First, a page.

Solovetsky Stone

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The Solovetsky Stone in Moscow (55°45′32.8″N 37°37′39.2″E / 55.759111°N 37.627556°E / 55.759111; 37.627556)

The Solovetsky Stone (Russian: Солове́цкий ка́мень) is a monument on Lubyanka Square in Moscow to the victims of political repression. It is in close proximity to the Lubyanka Building, headquarters since 1918 of Soviet security services, from the Cheka to today's FSB. The monument is made up of a large boulder brought from the Solovetsky Islands in the far northern White Sea, where the first permanent camp of the Soviet penal system, the Solovki prison camp, was set up in 1923. The boulder rests on a granite plinth inscribed "To the victims of political repression". The monument was erected in 1990 to honor victims of political repression in the Soviet Union. Since then it has been the focus of annual and occasional gatherings and ceremonies: in particular, the Day in Remembrance of the Victims of Political Repression from 1991 onwards on 30 October and, since 2007, "Restoring the Names" on the day before.

Arkhangelsk to Moscow[edit]

Gleb Yakunin performing a service for the victims of the Stalinist political repressions during the unveiling of the Solovetsky Stone in Lubyanka Square, Moscow, on October 30, 1990

The first "Solovki Stone" memorial was erected in northwest Russia's Arkhangelsk Region by the local Sovest (Conscience) society. This monument was created at a time when the debate about the future form of any memorial to the victims of Stalinism had still not been resolved.[citation needed] Subsequently many monuments erected across Russia to the victims of the Soviet regime emulated the same stark and abstract simplicity, also using large unshaped or rough-hewn boulders, for example the memorial in Nizhny Novgorod's Bugrovskoe cemetery.[1]

According to the Russian NGO Memorial, the monument was erected on 30 October 1990 to commemorate a 1974 initiative by political prisoners to establish a "Day of Political Prisoners in the USSR."[2][3] In 1991, the Supreme Soviet of Russia officially established 30 October as Remembrance Day for the Victims of Political Repression. It was on 30 October 2007 that Vladimir Putin visited the Butovo firing range near Moscow [4] and ten years later on the same date he and Patriarch Kirill of the Russian Orthodox Church inaugurated the Wall of Sorrow in the city itself.

St Petersburg, 2002[edit]

A third Solovki Stone was finally erected in 2002 in Saint Petersburg, in the public garden on Troitskaya Square.

Designed by Yevgeny Ukhnalyov, it is officially known as the Memorial to the Victims of Political Repression in Petrograd-Leningrad. The monument is a 10-tonne granite boulder taken 50 meters (160 ft) from the site of a mass execution at the Solovki prison camp in Decemberj 1923. The rock is set on a polished granite base bearing four inscriptions: "To the inmates of the Gulag", "To the victims of Communist Terror", "To those who Fought for Freedom" and a famous line from Anna Akhmatova's long poem Requiem (1935-1961): "I would like to recall them all by name,/ but ..." (the lists have been taken—there's no one to ask). [Хотелось бы всех поименно назвать...]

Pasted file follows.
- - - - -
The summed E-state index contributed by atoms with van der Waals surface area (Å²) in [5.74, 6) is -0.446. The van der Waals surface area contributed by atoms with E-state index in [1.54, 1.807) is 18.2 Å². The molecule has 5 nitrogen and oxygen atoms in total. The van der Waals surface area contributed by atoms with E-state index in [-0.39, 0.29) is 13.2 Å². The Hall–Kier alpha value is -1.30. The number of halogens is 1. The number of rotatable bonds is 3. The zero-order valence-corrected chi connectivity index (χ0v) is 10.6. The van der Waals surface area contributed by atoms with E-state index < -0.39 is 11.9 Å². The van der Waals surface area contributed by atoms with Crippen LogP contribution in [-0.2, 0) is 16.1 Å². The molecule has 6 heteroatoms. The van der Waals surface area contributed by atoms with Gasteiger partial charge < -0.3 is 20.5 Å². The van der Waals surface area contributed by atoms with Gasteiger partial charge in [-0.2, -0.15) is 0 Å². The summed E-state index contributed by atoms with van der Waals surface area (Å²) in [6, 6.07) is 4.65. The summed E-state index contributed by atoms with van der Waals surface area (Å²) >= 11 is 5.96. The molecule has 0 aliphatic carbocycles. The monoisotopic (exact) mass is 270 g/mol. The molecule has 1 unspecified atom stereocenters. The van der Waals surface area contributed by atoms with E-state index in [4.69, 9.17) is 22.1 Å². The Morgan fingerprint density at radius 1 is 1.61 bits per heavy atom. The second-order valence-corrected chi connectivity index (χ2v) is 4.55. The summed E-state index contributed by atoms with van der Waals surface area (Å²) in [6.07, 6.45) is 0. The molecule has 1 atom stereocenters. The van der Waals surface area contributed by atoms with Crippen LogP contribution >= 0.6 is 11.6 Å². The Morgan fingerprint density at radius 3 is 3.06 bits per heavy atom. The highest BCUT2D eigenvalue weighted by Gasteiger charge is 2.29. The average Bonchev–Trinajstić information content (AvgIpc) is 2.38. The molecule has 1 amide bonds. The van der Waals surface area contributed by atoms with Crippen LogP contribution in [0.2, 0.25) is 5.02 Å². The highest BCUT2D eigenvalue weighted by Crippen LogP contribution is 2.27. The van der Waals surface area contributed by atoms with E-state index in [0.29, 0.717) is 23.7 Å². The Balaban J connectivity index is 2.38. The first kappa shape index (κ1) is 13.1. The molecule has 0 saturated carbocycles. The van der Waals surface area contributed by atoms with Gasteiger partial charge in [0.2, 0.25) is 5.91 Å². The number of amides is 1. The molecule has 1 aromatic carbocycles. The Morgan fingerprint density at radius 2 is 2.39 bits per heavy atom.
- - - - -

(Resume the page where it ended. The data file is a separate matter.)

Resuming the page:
The monument was unveiled on 4 September 2002 in the run-up to the tercentenary celebrations of the founding of Saint Petersburg.[5] According to the Solovki Encyclopedia, the architect Ukhnalyov and State Duma deputy Yuly Rybakov themselves covered the costs of the memorial's creation, including transportation of the 10,400 kg (22,900 lb) boulder from the Solovetsky Islands in the White Sea. One of the former Soviet Union's major monuments to the victims of political terror, the Levashovo Memorial Cemetery, was already in existence in St Petersburg[6] but the city administration made no contribution, although it had a significant budget allocation from federal and regional funds to celebrate three hundred years of the city on the Neva's existence.[7]

See also[edit]


  1. ^ "N. NOVGOROD Bugrovskoe cemetery [C]* Execution & burial site". June 30, 2014.
  2. ^ "Правозащитники протестуют против переноса Соловецкого камня в связи со стройкой". February 23, 2008.
  3. ^ "Pardon Our Appearance: We're Building an Authoritarian State (Robert Amsterdam) - Politics - Europe - Putin - Vladimir Putin - Russia Blog - Russia - KGB - Kremlin". November 21, 2009. Archived from the original on 21 November 2009.
  4. ^ Putin visits memorial to victims of Stalinist Great Terror, The New York Times, October 30, 2007
  5. ^ Solovetsky Stone, monument, Saint Petersburg Encyclopedia. Accessed 17 August 2009
  6. ^ "ST PETERSBURG "Levashovo" [C]* Burials of the executed". September 23, 2014.
  7. ^ "He erected Petersburg's Solovki Stone" (Он установил в Питере Соловецкий камень) The Solovki Encyclopedia (in Russian).

External links[edit]